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Bees In My BonnetPosted Thursday, June 3, 2010, at 4:39 AM
Back in about 1920, when I was a young boy, I stood back at a safe distance as I watched my grandfather work with his bees. This was back in a time before any scientific methods or designs were being used in the production of honey. Some of his bees were kept in plain old wood boxes, but most of his bees were kept in sections of hollow logs that were referred to as "Bee Gums." They were given that name because most of these hollow logs were made from black gum trees, which had a tendency to grow large and nearly always became hollow. A few crossbars were placed inside these boxes with logs for the bees to hang their honeycomb on. The bottom section of the bee gum was usually about 30 inches long with a board nailed over each end. A few holes were drilled near the bottom of the gum as an entrance for the working bees. A square hole was cut in the top board, and a smaller box was placed over this hole. The first section of this hive belonged to the bees. This was their home, and the second box was where they put Grandpa's share of the honey.
Come harvest time, Grandpa simply went out late in the evening, removed the top box and set it down in front of the hive. When it became dark, most of the bees would leave this box and go into their hive, and Grandpa would carry this box of honey to the kitchen, where he would use his butcher knife to carve out the honey in the comb. He would then use his hands to squeeze the honey from the comb, or just leave the honey in the comb and eat it that way.
In 1975 I decided that it was time to try my hand at raising bees and producing honey as a hobby, so I started reading books on how to manage bees for greater honey production. I soon learned that I could not expect to produce very much honey if I followed grandpa's method. I learned that in order to get maximum production, my bee boxes and frames must be built to exact specifications. I must fill my bee box with frames containing imprinted bee's wax foundation. If it were left up to the bees to design these cells, they would make too many large cells that would produce drones, which do nothing but mate with the queen and eat honey. I also learned that all spaces in this box, except the space where I wanted the bees to put their honey, should be kept at about 3/8 inch. If the crawl space was smaller than 3/8 inch the bees were inclined to waste a lot of their time in filling this space with propolis, which is a product which bees make for filling spaces. Spaces larger than ½ inch would be filled with honey, which would defeat the purpose of the removable frames. One hive of unmanaged bees will usually produce about 25 pounds of honey per year; whereas, the hives of bees that are managed and manipulated by the beekeeper will usually produce over 50 pounds per year.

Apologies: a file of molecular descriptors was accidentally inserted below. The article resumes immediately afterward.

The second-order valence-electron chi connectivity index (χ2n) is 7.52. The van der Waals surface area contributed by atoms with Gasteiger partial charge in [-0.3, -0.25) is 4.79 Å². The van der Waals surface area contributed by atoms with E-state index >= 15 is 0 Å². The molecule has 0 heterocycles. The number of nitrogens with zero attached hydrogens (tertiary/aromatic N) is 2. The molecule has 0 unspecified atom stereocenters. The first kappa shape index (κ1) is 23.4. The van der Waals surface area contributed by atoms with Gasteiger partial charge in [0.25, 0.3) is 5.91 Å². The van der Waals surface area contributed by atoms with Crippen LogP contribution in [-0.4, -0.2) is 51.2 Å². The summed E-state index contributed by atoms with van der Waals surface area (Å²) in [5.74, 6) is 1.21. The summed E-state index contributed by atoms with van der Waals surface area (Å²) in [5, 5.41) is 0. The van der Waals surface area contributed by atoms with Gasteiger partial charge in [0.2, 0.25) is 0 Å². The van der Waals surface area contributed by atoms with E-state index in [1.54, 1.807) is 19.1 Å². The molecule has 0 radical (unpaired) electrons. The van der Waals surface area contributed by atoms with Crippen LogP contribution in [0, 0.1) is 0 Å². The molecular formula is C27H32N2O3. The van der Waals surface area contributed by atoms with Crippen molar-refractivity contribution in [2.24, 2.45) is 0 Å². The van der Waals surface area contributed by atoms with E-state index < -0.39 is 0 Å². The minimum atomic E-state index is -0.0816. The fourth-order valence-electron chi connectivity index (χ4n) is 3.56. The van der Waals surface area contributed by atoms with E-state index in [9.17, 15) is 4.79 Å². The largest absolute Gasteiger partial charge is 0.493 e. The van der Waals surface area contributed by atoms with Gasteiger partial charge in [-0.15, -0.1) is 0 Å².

The beehive usually has only one queen at a time, and when a new queen is produced, the old queen will leave the hive, taking about 50 % of the working bees with her. When leaving the hive, these swarming bees will usually go only a short distance and settle on some object. The alert beekeeper will increase his apiary by capturing these bees and bringing them back in a new hive box.
Capturing these swarming bees can be a very interesting procedure, as they are inclined to settles in some odd and strange places. In one case, a Mr. Green called me to see if I could remove a swarm of bees from his rural mail box. While I was scooping and brushing these bees out of his mail box and into my hive box, a neighbor came by and asked if I had ordered these bees and had them delivered by parcel-post.